In the last week, many notable Americans have passed away. This article will cover a few of these amazing people from various walks of life that helped shape American culture and life in some way.


Richard Anderson (1926-2017) was a TV and film actor with over 180 credits to his name. He was best known for playing Oscar Goldman in two 1970s television shows, the “Six Million Dollar Man” and “The Bionic Woman.” Anderson would later reprise the role for three television movies over a decade later. He is also known for roles in movies like “Paths of Glory”, “Forbidden Planet” and “The Long, Hot Summer.” Anderson died on August 31 at age 91 from natural causes.

Shelley Berman (1925-2017) was a comedian and an actor. In the late 1950s and early 1960s, he was a popular “sit-down” comic before his career was ruined after an outburst on camera over a ringing telephone backstage that interrupted a skit he was performing. In 1959 his live record album “Inside Shelley Berman” became the first comedy album to go gold and was the first non-musical recording to win a Grammy.

In film and TV, he played a variety of different roles including Sheldon Bascomb in 1964's “The Best Man” and Nat David in “Curb Your Enthusiasm.” He also taught a writing humor class for over two decades at USC and published “To Laughter With Questions”, his collection of poetry in 2013.

Berman died on September 1 at age 92 from complications due to Alzheimer's disease.


Bobby Boyd (1937-2017) was a football player who played cornerback in the NFL. A 10th round pick out of Oklahoma, he spent his entire eight-year career playing for the Baltimore Colts. Boyd was a three-time Pro Bowler, a three-time First-Team All-Pro, and one-time Second-Team All-Pro.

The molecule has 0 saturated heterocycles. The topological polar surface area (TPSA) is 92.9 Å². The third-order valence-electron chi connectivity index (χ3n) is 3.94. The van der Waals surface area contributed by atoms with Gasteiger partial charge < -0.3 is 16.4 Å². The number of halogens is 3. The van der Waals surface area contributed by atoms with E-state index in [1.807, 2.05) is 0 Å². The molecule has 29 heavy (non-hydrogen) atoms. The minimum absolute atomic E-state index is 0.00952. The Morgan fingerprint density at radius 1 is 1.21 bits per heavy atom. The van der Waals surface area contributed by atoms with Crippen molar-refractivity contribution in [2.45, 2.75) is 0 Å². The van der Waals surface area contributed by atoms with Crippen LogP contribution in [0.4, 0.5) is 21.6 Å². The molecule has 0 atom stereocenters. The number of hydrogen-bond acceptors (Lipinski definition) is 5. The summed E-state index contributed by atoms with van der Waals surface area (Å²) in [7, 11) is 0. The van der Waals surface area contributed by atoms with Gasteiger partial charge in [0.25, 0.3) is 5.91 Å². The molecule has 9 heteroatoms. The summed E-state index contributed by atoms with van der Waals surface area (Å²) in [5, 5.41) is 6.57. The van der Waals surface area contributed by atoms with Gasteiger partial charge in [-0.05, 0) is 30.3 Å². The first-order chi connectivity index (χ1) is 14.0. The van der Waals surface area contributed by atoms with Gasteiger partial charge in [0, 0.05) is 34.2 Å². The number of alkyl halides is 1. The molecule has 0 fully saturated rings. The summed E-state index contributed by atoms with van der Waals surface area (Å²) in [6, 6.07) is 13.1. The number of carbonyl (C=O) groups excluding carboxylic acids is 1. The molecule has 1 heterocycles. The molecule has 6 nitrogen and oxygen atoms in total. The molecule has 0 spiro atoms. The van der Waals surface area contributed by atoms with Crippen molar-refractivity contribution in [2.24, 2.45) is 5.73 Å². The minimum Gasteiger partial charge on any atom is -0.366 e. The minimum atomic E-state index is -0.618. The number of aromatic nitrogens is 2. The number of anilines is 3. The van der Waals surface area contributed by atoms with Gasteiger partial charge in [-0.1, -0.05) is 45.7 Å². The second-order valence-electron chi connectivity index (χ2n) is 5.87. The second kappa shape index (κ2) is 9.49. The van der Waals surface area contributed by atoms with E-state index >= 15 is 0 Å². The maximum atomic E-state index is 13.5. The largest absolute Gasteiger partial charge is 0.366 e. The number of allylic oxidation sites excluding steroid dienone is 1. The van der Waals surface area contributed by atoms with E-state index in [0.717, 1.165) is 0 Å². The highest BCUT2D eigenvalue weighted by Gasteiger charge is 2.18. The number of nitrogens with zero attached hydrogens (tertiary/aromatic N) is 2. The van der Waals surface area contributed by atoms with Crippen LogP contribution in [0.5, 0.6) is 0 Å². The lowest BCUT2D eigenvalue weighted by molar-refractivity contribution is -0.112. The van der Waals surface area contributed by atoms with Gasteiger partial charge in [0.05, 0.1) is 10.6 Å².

For his career, he had 57 interceptions, two forced fumbles, 12 fumbles recoveries and five defensive touchdowns. He was named as a member of the NFL's All Decade Team for the 1960s. Boyd died on August 28 at age 79.

Jud Heathcote (1927-2017) was a college basketball head coach. He started his career coaching Montana for five seasons, going 80-53.

He then became the head coach at Michigan State, where he coached for 19 seasons and went 340-220. His Spartans made the NCAA tournament nine times and his 1979 squad led by NBA Hall of Famer Magic Johnson won the national championship. In 2009, he was inducted into the Colege Basketball Hall of Fame. Heathcote died on August 28 at age 90.

Rollie Massimino (1934-2017) was a college basketball head coach. He is best known for coaching Villanova for 19 seasons, leading the eighth seeded 1985 team to an improbable title run that culminated in a 66-64 victory over top seeded Georgetown. During his time with the team, Massimino was 355-241 with 11 NCAA tournament appearances.

Prior to his long tenure at Villanova, he coached Stony Brook for two seasons, going 34-14.

Following his time at Villanova, he would go on to coach UNLV for two seasons (36-21) and then Cleveland State for seven years (90-113). He had since spent the last 11 seasons coaching Keiser University, going 298-75. In 2013, Massimino was inducted into the College Basketball Hall of Fame. Massimino died on August 30 at age 82 from lung cancer.